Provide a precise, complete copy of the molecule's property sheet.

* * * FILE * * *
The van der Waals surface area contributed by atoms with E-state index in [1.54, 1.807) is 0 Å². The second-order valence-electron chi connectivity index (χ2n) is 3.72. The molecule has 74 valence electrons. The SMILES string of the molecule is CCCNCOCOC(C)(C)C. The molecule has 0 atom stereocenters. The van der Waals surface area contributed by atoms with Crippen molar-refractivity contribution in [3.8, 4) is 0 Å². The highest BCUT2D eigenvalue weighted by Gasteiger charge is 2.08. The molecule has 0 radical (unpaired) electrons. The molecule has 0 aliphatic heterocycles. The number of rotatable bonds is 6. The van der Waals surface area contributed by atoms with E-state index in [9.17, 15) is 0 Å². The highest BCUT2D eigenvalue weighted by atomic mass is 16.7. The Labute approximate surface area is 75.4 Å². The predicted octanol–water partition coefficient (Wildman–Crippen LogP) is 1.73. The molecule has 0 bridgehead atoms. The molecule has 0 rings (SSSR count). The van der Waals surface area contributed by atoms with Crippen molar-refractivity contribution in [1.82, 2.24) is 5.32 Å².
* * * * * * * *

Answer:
The van der Waals surface area contributed by atoms with E-state index in [1.54, 1.807) is 0 Å². The second-order valence-electron chi connectivity index (χ2n) is 3.72. The molecule has 74 valence electrons. The SMILES string of the molecule is CCCNCOCOC(C)(C)C. The molecule has 0 atom stereocenters. The van der Waals surface area contributed by atoms with Crippen molar-refractivity contribution in [3.8, 4) is 0 Å². The highest BCUT2D eigenvalue weighted by Gasteiger charge is 2.08. The molecule has 0 radical (unpaired) electrons. The molecule has 0 aliphatic heterocycles. The number of rotatable bonds is 6. The van der Waals surface area contributed by atoms with E-state index in [9.17, 15) is 0 Å². The highest BCUT2D eigenvalue weighted by atomic mass is 16.7. The Labute approximate surface area is 75.4 Å². The predicted octanol–water partition coefficient (Wildman–Crippen LogP) is 1.73. The molecule has 0 bridgehead atoms. The molecule has 0 rings (SSSR count). The van der Waals surface area contributed by atoms with Crippen molar-refractivity contribution in [1.82, 2.24) is 5.32 Å².